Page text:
|Look. They're walking to school.|
Photo by Boston Public Library
School has been closed for over a week. We are now approaching a fortnight of public school-lessness due to snow.
The natives are restless. Cabin fever settled in like Uncle Eddie’s RV four days ago. Fighting has escalated to the brink of bone damage, scalping, and bloodshed.
It’s time to homeschool.
Starting tomorrow the Wasting My Education household will begin the Emergent Interdisciplinary Snow Studies Program, Phase I.
Count the number of times Mother’s left eye twitches. Add the number of times she screams, “I swear, if I have to come up there!” Add the number of times one sibling bellows the name of another sibling. Multiply by how many cups of Amaretto-Latte and/or glasses of wine and/or shots of liquor Mother has consumed in the last 24 hours. Take the resulting number and spend this many minutes sitting in silence in your bedroom thinking about what a saint your mother is for not having dropped you all off in kennels at the animal shelter.
Take a ruler and a one-cup measuring cup outside. With the ruler, make lines in the snow to divide the front yard into a grid of 25 equal sections, five sections wide by five sections long. Using the measuring cup, scoop all of the snow out of one section of the yard, keeping track of how many cups filled that section. Multiply by 25. Use the product of this calculation to determine the total amount of snowfall, in cups, that has descended on our yard. If there is still daylight left when you have finished this problem, go repeat the calculation in our neighbor’s yard. Then request to sleep at their house.
Using your knowledge of geometry, trigonometry, and the physics of sound, calculate the maximum number of decibels Mother can hear from the master bedroom’s bathtub when the sound originates from the furthest perimeters of the property line. Subtract one decibel from this number and establish this as the upper limit baseline for each of your sibling’s voices. Station yourself and your siblings at equidistant points around the established perimeter. If any voice ranges higher than the upper limit, the siblings nearest the offender may leave their posts and bury the noisemaker buck-naked in a snow bank.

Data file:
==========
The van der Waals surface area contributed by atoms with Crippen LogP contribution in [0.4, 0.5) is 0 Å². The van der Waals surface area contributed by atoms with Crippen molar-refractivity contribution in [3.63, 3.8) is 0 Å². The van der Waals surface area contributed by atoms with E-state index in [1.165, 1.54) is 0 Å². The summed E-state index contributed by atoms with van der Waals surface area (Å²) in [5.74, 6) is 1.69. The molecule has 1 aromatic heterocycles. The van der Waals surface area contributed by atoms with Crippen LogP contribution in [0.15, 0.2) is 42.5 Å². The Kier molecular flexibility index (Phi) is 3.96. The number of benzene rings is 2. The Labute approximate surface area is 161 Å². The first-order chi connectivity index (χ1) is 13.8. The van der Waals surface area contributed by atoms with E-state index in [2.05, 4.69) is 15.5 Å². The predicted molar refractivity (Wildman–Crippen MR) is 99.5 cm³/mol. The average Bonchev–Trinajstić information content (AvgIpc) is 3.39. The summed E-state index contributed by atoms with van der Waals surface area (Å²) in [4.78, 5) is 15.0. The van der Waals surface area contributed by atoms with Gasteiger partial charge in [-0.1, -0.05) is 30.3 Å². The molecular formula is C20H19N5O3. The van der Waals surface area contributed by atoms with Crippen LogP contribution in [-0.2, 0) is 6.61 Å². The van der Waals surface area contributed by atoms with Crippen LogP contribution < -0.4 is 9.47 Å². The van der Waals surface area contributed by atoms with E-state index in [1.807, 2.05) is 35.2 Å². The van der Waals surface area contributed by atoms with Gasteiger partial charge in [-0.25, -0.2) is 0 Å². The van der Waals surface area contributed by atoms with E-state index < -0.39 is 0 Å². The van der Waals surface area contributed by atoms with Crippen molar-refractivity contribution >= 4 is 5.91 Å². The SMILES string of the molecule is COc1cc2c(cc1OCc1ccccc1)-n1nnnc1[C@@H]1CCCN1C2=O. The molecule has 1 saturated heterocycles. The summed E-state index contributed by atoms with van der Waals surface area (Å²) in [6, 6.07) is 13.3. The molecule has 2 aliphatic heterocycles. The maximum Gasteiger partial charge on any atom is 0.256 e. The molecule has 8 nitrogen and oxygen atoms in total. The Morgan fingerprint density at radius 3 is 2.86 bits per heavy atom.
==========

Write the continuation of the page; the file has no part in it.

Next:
Using a magnifying glass, go outside and disprove the theory that no two snowflakes are alike. When you find two matching flakes, you may come back inside. If one or both of the flakes melt before you submit your proof to your mother/teacher, go back outside and begin again.
Using the result of the snow-volume calculation you did in math, hypothesize which will dissolve that amount of snow most quickly: chemical Ice Melt, the sun, or a hairdryer. Re-divide the yard into thirds and perform a double-blind experiment to prove or disprove your theory. If the sun has not completed work on its segment of the experiment before it sets, make sure to lock all aspects of the experiment in place so no further melting or re-freezing occurs before sunrise. Don’t ask me how! This is part of the scientific method and it’s your job to figure it out. Geez. Kids these days.
Invent a new type of road construction material which will dissipate snow and ice on contact. It must be sturdy enough to withstand traffic, and cost-effective enough to replace current materials such as asphalt and concrete. Extra credit if you get the city to purchase it from you before the next snowfall.
Read “Kitten’s First Snow”. Read “Kitten’s First Snow” backwards. Take a sheet of composition paper and number 1-30 down the left side of the page. Take “Kitten’s First Snow” and your numbered paper to the neighbor’s house. Tell them you must read “Kitten’s First Snow” to thirty different people or your classroom teacher will fail you in reading and make you repeat your grade. Get signatures. When you have finished reading “Kitten’s First Snow” to each person in our neighborhood come home and get “Puppy’s First Snow”. Repeat the process.
Get a thesaurus and write down on a sheet of paper every adjective you can find which describes snow, ice, and/or winter. Get a second sheet of paper and consult the thesaurus to create a list of every adjective you can find which describes chicken-shoot public officials who close the schools anytime a weather forecaster whispers the word “snow”. On a third sheet of paper create sentences utilizing every possible combination of these two lists of adjectives, such as “On shivery cold days in Canada, schools can still remain open, because up north there are no cowardly, litigation-averse policymakers who never learned that it’s still possible to walk in and drive over and continue to be alive around a few fluffy little snowflakes!”
Write a scholarly, persuasive paper addressed to the superintendent, school board, and county/city board. Dispute the specious reasons cited for canceling school three days after the snow has begun to melt, and the roads are adequately plowed, and public transportation is running at full capacity, and cite the many negatives of extended and unexpected school breaks, drawing from disciplines such as education, pediatrics, psychology, neurology, and sociology. You may include photographs to document the despair and carnage evidenced in your own household. Support your arguments with quotes from such educational giants as Socrates, Plato, and Hobbes (of Calvin & Hobbes). Either MLA or APA format is acceptable for citations. Copy and deliver your treatise to its addressees by hand.
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You know, I never got on board with homeschooling before now.
But I think I may be onto something here.